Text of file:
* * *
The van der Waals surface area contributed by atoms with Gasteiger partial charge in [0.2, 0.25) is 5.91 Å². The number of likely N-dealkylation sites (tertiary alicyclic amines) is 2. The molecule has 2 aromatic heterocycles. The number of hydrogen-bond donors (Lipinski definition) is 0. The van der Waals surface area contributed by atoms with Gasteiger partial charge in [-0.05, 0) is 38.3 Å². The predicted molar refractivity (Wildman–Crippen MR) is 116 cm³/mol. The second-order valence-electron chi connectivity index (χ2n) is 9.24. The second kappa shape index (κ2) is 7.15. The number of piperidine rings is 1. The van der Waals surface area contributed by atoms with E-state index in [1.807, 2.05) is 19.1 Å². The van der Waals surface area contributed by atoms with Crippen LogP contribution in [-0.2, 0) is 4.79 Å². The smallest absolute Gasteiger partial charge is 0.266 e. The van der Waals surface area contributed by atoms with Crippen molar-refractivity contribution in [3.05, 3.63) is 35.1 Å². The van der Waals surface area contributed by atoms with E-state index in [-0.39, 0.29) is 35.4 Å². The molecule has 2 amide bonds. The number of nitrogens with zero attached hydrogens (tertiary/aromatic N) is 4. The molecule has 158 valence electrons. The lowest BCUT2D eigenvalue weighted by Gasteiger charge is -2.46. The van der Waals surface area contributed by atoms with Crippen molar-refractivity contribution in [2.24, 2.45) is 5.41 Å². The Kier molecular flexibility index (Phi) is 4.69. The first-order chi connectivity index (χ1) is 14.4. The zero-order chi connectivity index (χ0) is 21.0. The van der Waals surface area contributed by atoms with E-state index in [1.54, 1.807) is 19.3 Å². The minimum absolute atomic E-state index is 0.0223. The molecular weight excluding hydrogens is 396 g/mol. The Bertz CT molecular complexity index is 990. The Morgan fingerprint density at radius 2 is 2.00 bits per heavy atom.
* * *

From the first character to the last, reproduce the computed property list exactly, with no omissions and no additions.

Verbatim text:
The van der Waals surface area contributed by atoms with Gasteiger partial charge in [0.2, 0.25) is 5.91 Å². The number of likely N-dealkylation sites (tertiary alicyclic amines) is 2. The molecule has 2 aromatic heterocycles. The number of hydrogen-bond donors (Lipinski definition) is 0. The van der Waals surface area contributed by atoms with Gasteiger partial charge in [-0.05, 0) is 38.3 Å². The predicted molar refractivity (Wildman–Crippen MR) is 116 cm³/mol. The second-order valence-electron chi connectivity index (χ2n) is 9.24. The second kappa shape index (κ2) is 7.15. The number of piperidine rings is 1. The van der Waals surface area contributed by atoms with E-state index in [1.807, 2.05) is 19.1 Å². The van der Waals surface area contributed by atoms with Crippen LogP contribution in [-0.2, 0) is 4.79 Å². The smallest absolute Gasteiger partial charge is 0.266 e. The van der Waals surface area contributed by atoms with Crippen molar-refractivity contribution in [3.05, 3.63) is 35.1 Å². The van der Waals surface area contributed by atoms with E-state index in [-0.39, 0.29) is 35.4 Å². The molecule has 2 amide bonds. The number of nitrogens with zero attached hydrogens (tertiary/aromatic N) is 4. The molecule has 158 valence electrons. The lowest BCUT2D eigenvalue weighted by Gasteiger charge is -2.46. The van der Waals surface area contributed by atoms with Crippen molar-refractivity contribution in [2.24, 2.45) is 5.41 Å². The Kier molecular flexibility index (Phi) is 4.69. The first-order chi connectivity index (χ1) is 14.4. The zero-order chi connectivity index (χ0) is 21.0. The van der Waals surface area contributed by atoms with E-state index in [1.54, 1.807) is 19.3 Å². The minimum absolute atomic E-state index is 0.0223. The molecular weight excluding hydrogens is 396 g/mol. The Bertz CT molecular complexity index is 990. The Morgan fingerprint density at radius 2 is 2.00 bits per heavy atom.